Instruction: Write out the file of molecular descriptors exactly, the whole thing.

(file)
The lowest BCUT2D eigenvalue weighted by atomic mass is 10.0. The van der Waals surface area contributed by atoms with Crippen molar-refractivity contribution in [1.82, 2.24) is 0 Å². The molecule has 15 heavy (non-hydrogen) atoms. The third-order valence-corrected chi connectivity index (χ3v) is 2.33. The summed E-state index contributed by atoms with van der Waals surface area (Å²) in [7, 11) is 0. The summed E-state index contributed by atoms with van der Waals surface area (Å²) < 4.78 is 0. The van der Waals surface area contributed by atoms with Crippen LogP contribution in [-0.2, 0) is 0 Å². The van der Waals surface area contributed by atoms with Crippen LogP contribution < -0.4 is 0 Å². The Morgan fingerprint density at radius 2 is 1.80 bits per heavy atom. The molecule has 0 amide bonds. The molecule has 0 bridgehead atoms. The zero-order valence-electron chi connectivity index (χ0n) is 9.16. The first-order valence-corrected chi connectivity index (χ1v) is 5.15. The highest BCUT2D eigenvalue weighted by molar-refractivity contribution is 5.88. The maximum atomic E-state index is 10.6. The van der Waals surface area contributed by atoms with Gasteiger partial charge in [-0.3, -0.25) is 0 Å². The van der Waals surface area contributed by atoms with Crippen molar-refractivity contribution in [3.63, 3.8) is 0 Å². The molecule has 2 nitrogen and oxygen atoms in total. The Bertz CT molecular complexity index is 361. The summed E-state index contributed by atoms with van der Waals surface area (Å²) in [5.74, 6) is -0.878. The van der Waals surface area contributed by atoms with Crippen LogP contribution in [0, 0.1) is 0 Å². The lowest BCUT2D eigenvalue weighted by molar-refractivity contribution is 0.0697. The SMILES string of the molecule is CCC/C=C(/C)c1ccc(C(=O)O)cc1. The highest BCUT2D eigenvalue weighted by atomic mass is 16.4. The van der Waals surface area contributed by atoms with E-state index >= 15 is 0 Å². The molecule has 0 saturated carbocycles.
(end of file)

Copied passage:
The lowest BCUT2D eigenvalue weighted by atomic mass is 10.0. The van der Waals surface area contributed by atoms with Crippen molar-refractivity contribution in [1.82, 2.24) is 0 Å². The molecule has 15 heavy (non-hydrogen) atoms. The third-order valence-corrected chi connectivity index (χ3v) is 2.33. The summed E-state index contributed by atoms with van der Waals surface area (Å²) in [7, 11) is 0. The summed E-state index contributed by atoms with van der Waals surface area (Å²) < 4.78 is 0. The van der Waals surface area contributed by atoms with Crippen LogP contribution in [-0.2, 0) is 0 Å². The van der Waals surface area contributed by atoms with Crippen LogP contribution < -0.4 is 0 Å². The Morgan fingerprint density at radius 2 is 1.80 bits per heavy atom. The molecule has 0 amide bonds. The molecule has 0 bridgehead atoms. The zero-order valence-electron chi connectivity index (χ0n) is 9.16. The first-order valence-corrected chi connectivity index (χ1v) is 5.15. The highest BCUT2D eigenvalue weighted by molar-refractivity contribution is 5.88. The maximum atomic E-state index is 10.6. The van der Waals surface area contributed by atoms with Gasteiger partial charge in [-0.3, -0.25) is 0 Å². The van der Waals surface area contributed by atoms with Crippen molar-refractivity contribution in [3.63, 3.8) is 0 Å². The molecule has 2 nitrogen and oxygen atoms in total. The Bertz CT molecular complexity index is 361. The summed E-state index contributed by atoms with van der Waals surface area (Å²) in [5.74, 6) is -0.878. The van der Waals surface area contributed by atoms with Crippen LogP contribution in [0, 0.1) is 0 Å². The lowest BCUT2D eigenvalue weighted by molar-refractivity contribution is 0.0697. The SMILES string of the molecule is CCC/C=C(/C)c1ccc(C(=O)O)cc1. The highest BCUT2D eigenvalue weighted by atomic mass is 16.4. The van der Waals surface area contributed by atoms with E-state index >= 15 is 0 Å². The molecule has 0 saturated carbocycles.